There are a number of measures of child poverty and all agree that child poverty is rising. Tonight’s Channel 4’s Dispatches programme “Growing up Poor” gives some of the children affected by poverty the chance to tell their own stories – and is incredibly powerful as a result.
It is great that for one hour we will hear these stories but, as over one third – 4.6 million children – of the UK’s children are locked in poverty, perhaps they and their families deserve a great deal more airtime over the next 10 days.
Assessing the rise in child poverty
One of the problems of holding politicians to account over the issue of poverty is that there are a number of ways of measuring it. For policymakers and academics trying to understand poverty, each of these measures provides useful information that helps describe a very complicated problem. For some politicians however it has offered the opportunity to pick a number that best suits the story they wish to tell.
We have, however, reached the unhappy position where the measures all agree – child poverty is rising and without significant changes either in public policy or in the wider economy (or both) it is likely to continue to rise.
Relative or absolute
There are two measures of poverty often quoted – absolute and relative. Relative poverty looks at how much money families have in comparison to the average, median, family. It asks the question: how well are low-income families doing compared to the average family? Changes to the average income and to the income of the poorest can affect this measure.
The absolute child poverty measure takes the poverty threshold of 2011 and links it to inflation. It asks the question: are the incomes of low income families rising or falling compared to 2011? This measure is not affected by changes in the average income.
This has been an unusual decade. There has been low inflation, low earnings growth, and median incomes have stayed flat. The two measures took different paths for a few years, with absolute poverty falling and relative poverty staying flat, which indicated that the distance between the bottom and the middle decreased. The story changed mid-decade, first with relative poverty increasing and then absolute poverty increasing too. This indicates that the incomes of the poorest are now falling both in real terms as well as relative to the average. That is unusual and troubling.
A better measure of poverty
A group of people from charities, academics and think-tanks from across the political spectrum got together to design a new poverty measure. The measure looks at both income and expenses and takes into account the different needs of particular groups such as children, the elderly or the disabled. The group was chaired by Baroness Stroud, who is a Conservative peer and formerly Iain Duncan Smith’s special advisor.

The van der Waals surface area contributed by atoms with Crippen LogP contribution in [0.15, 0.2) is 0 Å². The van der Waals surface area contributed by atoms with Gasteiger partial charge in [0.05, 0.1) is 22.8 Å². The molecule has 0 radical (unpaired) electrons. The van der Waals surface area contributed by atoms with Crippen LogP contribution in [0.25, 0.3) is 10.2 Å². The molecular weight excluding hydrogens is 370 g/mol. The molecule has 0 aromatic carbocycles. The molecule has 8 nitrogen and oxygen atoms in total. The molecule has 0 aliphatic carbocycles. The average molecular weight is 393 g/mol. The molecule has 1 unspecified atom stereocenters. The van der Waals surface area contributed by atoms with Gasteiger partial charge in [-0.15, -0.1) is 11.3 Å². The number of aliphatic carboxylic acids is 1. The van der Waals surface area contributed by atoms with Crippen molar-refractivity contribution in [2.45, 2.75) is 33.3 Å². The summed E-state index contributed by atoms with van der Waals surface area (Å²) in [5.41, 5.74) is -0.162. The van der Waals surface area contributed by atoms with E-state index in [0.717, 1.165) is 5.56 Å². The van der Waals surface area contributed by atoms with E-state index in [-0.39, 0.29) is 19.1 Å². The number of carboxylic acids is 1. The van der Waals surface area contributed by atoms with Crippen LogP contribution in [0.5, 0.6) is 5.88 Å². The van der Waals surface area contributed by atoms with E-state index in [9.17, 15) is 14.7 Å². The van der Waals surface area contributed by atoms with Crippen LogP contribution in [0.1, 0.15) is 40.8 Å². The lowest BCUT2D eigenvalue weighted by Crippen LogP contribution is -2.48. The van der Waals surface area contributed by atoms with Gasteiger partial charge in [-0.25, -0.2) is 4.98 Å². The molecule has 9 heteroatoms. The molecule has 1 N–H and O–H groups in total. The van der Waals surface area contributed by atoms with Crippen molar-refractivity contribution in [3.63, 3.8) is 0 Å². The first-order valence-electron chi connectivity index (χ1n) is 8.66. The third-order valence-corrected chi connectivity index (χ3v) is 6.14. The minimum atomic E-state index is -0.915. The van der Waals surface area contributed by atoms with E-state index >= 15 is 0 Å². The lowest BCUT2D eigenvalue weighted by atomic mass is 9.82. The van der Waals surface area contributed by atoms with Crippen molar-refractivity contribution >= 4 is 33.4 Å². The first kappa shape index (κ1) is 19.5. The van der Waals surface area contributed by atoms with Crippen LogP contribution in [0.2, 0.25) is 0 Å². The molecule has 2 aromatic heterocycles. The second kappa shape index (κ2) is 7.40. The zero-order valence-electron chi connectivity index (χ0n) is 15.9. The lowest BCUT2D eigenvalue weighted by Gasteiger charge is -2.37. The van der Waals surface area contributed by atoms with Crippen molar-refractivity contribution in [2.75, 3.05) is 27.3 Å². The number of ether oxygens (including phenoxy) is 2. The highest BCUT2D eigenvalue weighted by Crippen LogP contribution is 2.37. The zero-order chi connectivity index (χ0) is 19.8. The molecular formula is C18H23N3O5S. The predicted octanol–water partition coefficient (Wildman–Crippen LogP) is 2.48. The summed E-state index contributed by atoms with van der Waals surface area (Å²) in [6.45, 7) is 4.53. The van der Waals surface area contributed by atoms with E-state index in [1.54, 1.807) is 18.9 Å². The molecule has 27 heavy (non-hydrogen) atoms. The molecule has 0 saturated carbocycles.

This new measure from the Social Metrics Commission has been accepted across the political divides and will form the basis of a new government measure of poverty. This is the measure of poverty JPIT will use and to avoid confusion we won’t use others without making it very clear. Other organisations are doing the same and we hope that Government and politicians will follow.
This measure states that 34% of children were in poverty in 2017/18, which is 4.6 million children. That is appalling. Changing it must be a priority for the next government.
Voices that represent millions of others.
The Channel 4 dispatches programme lets children held back by poverty speak for themselves. We should listen. We should listen knowing that the best data we have is that there are millions of children like them and that that number is increasing. We know that experiencing poverty holds children back, in terms of health, education, income and even life expectancy. We know that the bible speaks a great deal about our responsibility towards the poorest in society.
What you will see in the documentary is children fearfully and wonderfully made by God, with huge potential bursting to get out. When we look at the political party manifestos this election season, I urge you to ask yourselves: how can my vote help unlock that potential and lift families from poverty?
 These are each measured before housing costs or after housing costs. This means that there are four potential accurate numbers for “income poverty”. Each is useful in understanding UK poverty but careless (or even very careful) quoting of the numbers can give a very inaccurate impression.
 P28 of the 2019 report. 2017/18 is the most recent data available although other data indicates the trend is continuing upwards.